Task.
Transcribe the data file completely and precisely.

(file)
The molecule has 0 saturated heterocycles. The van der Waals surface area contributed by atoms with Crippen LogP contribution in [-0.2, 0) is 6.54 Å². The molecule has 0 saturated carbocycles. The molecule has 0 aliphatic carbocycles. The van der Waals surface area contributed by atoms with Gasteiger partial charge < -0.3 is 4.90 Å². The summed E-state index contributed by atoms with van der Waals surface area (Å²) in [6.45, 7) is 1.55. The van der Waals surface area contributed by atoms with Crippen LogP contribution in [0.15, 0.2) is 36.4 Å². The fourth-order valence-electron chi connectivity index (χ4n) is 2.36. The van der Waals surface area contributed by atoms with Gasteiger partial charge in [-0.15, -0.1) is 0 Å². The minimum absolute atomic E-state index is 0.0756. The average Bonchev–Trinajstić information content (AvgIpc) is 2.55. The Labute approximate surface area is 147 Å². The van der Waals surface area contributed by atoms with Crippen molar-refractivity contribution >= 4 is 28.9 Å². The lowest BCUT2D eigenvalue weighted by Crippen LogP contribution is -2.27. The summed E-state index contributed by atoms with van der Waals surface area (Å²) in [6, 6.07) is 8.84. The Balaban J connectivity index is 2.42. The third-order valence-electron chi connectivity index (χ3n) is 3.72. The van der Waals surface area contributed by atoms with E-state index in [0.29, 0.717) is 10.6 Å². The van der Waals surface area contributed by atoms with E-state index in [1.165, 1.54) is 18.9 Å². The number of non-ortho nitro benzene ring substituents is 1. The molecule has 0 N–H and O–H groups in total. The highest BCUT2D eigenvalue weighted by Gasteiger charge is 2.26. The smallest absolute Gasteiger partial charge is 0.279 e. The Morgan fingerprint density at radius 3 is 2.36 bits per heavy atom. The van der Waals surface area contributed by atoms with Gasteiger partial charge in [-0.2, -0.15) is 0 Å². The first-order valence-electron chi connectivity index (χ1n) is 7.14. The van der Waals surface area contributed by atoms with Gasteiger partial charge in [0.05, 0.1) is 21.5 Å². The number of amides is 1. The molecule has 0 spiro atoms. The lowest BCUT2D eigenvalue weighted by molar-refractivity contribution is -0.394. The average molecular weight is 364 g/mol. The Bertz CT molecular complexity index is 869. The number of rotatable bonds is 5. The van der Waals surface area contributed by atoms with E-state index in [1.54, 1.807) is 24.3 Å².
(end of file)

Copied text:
The molecule has 0 saturated heterocycles. The van der Waals surface area contributed by atoms with Crippen LogP contribution in [-0.2, 0) is 6.54 Å². The molecule has 0 saturated carbocycles. The molecule has 0 aliphatic carbocycles. The van der Waals surface area contributed by atoms with Gasteiger partial charge < -0.3 is 4.90 Å². The summed E-state index contributed by atoms with van der Waals surface area (Å²) in [6.45, 7) is 1.55. The van der Waals surface area contributed by atoms with Crippen LogP contribution in [0.15, 0.2) is 36.4 Å². The fourth-order valence-electron chi connectivity index (χ4n) is 2.36. The van der Waals surface area contributed by atoms with Gasteiger partial charge in [-0.15, -0.1) is 0 Å². The minimum absolute atomic E-state index is 0.0756. The average Bonchev–Trinajstić information content (AvgIpc) is 2.55. The Labute approximate surface area is 147 Å². The van der Waals surface area contributed by atoms with Crippen molar-refractivity contribution >= 4 is 28.9 Å². The lowest BCUT2D eigenvalue weighted by Crippen LogP contribution is -2.27. The summed E-state index contributed by atoms with van der Waals surface area (Å²) in [6, 6.07) is 8.84. The Balaban J connectivity index is 2.42. The third-order valence-electron chi connectivity index (χ3n) is 3.72. The van der Waals surface area contributed by atoms with E-state index in [0.29, 0.717) is 10.6 Å². The van der Waals surface area contributed by atoms with E-state index in [1.165, 1.54) is 18.9 Å². The number of non-ortho nitro benzene ring substituents is 1. The molecule has 0 N–H and O–H groups in total. The highest BCUT2D eigenvalue weighted by Gasteiger charge is 2.26. The smallest absolute Gasteiger partial charge is 0.279 e. The Morgan fingerprint density at radius 3 is 2.36 bits per heavy atom. The van der Waals surface area contributed by atoms with Gasteiger partial charge in [-0.2, -0.15) is 0 Å². The first-order valence-electron chi connectivity index (χ1n) is 7.14. The van der Waals surface area contributed by atoms with Gasteiger partial charge in [0.05, 0.1) is 21.5 Å². The number of amides is 1. The molecule has 0 spiro atoms. The lowest BCUT2D eigenvalue weighted by molar-refractivity contribution is -0.394. The average molecular weight is 364 g/mol. The Bertz CT molecular complexity index is 869. The number of rotatable bonds is 5. The van der Waals surface area contributed by atoms with E-state index in [1.54, 1.807) is 24.3 Å².